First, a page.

1. Clement of Rome (30-100)
Serious disturbance arose at Corinth due to men rebelling against the elders. Clement, a bishop in Rome, wrote in order to persuade these men to end their disturbance. He was not commanding them; rather he was intending to persuade them. He had not authority, and recognized such, in that he was not their bishop. This work is valuable for its information concerning the exalted position of the bishop in the Church at the end of the 1st Century. On a side note, the theory of two imprisonments at Rome for the Apostle Paul and a period of release in the interim is built upon a reference in Clement’s letter (5:5-7).
2. Ignatius (1st-2nd Cent.)
Bishop of Antioch in Syria, he was arrested and sent to Rome to be killed by beasts in the Imperial games. His letters are thanks to the churches who were kind to him along the way. He warns the churches about heresies that threaten the peace and unity of these churches. Mostly they are directed against Gnostic and Docetic philosophies. He emphasizes subjection to the bishop in order to avoid heresy. He is the first to place the office of bishop in contrast with the office of presbyter and to subordinate the presbyters to the monarchal bishop and the members of the church to both.
3. Polycarp (70-155)
A disciple of the Apostle John, he is a good source to the life and belief of the Early Church. The story of his martyrdom has great devotional value. His great faith is a testament to holiness that all Christians should strive for. It also describes the style of persecution and method the Romans would use during this time frame.
4. The Epistle of Barnabas
Most likely written by a Christian from Alexandria around 130 A.D. (not the Barnabas in Scripture). It was intended to help converts from paganism who some Jewish Christians were trying to persuade that the law of Moses should be observed because it was still, so they thought, in force. He consistently goes beyond legitimate Typology to Allegory. This type of exegesis was typical of Alexandrian theology.
5. The Epistle of Diognetus
Diognetus was the tutor of Marcus Aurelius. This letter was, most likely, anonymously written to him in the late 2nd or early 3rd century. He shows the folly of idolatry, the inadequacy of Judaism, and the superiority of Christianity in its beliefs.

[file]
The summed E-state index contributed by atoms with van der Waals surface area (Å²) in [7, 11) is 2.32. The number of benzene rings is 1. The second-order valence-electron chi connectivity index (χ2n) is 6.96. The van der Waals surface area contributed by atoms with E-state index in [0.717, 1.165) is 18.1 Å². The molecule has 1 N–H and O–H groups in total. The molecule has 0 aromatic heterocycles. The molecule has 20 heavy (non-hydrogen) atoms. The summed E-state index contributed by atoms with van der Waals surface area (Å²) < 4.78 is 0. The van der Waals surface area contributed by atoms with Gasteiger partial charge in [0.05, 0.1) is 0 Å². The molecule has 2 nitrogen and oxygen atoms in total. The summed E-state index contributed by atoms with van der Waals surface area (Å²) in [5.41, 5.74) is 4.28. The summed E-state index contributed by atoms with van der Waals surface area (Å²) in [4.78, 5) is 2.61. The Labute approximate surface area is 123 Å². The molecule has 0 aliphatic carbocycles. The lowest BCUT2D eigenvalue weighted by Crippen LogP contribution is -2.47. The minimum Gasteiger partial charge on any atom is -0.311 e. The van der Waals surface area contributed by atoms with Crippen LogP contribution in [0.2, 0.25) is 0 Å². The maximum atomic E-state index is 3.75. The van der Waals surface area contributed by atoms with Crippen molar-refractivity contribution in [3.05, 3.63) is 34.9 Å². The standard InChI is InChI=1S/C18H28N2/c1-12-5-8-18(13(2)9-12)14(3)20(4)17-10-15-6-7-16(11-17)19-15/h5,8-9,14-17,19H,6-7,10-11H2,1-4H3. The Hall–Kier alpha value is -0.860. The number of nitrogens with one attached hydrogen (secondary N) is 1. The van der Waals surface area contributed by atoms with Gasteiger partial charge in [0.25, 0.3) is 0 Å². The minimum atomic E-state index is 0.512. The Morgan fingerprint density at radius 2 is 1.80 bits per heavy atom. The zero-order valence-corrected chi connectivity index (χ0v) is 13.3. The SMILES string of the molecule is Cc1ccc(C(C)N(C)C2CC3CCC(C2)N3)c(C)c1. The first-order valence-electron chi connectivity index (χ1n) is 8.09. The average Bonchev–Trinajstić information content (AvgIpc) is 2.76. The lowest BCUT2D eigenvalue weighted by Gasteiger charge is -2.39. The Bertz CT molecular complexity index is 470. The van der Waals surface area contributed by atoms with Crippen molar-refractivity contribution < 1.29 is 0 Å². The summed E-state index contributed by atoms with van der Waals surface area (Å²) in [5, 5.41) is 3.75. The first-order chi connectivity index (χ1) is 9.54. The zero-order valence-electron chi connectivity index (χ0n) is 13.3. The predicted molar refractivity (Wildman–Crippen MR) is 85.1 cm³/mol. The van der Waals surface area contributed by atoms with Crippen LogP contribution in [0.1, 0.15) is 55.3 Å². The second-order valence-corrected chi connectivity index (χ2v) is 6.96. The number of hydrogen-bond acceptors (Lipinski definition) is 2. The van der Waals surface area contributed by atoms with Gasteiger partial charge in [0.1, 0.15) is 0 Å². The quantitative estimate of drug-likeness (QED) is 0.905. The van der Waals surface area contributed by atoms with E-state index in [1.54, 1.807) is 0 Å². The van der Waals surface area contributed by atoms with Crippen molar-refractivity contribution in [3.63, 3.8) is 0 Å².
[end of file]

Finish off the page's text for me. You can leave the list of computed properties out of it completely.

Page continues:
6. The Second Epistle of Clement to the Corinthians
It is not a letter but a sermon. It was not written by Clement. It is an interesting illustration of the content of preaching during the 2nd Century.
Bishop of Hierapolis in Phrygia, in order to record the information that he had received from older Christians who had known the apostles. He states Mark wrote his Gospel as the interpreter of Peter and that Matthew wrote his work in the Hebrew language.
8. Apocalyptic LIterature
The Shepherd of Hermas, modeled after the Book of Revelation, was probably written about 150 by Hermas, who was considered, by the writer of the Muratorian Canon, to be the brother of Pius, the bishop of Rome. He was a freed slave who became a wealthy businessman. In the process he neglected his family and they fell into vile sin. He and his wife repented but his children rejected the faith. His work calls sinners to repentance and a holy life.
9. Catechetical Literature
The Didache contrasts the way of life and way of death. Then it discusses liturgical problems, instructions on how to distinguish false prophets from true, how to find worthy officials and other disciplinary matters. Some date the book early in the 2nd Century.
This is not a full list of all the Early Church Fathers but it is a group of the major ones. I would encourage anyone to sift through their literature. Often we are arrogant as to forget that many major doctrinal and apologetic battles have already been fought and won by Christians in the past.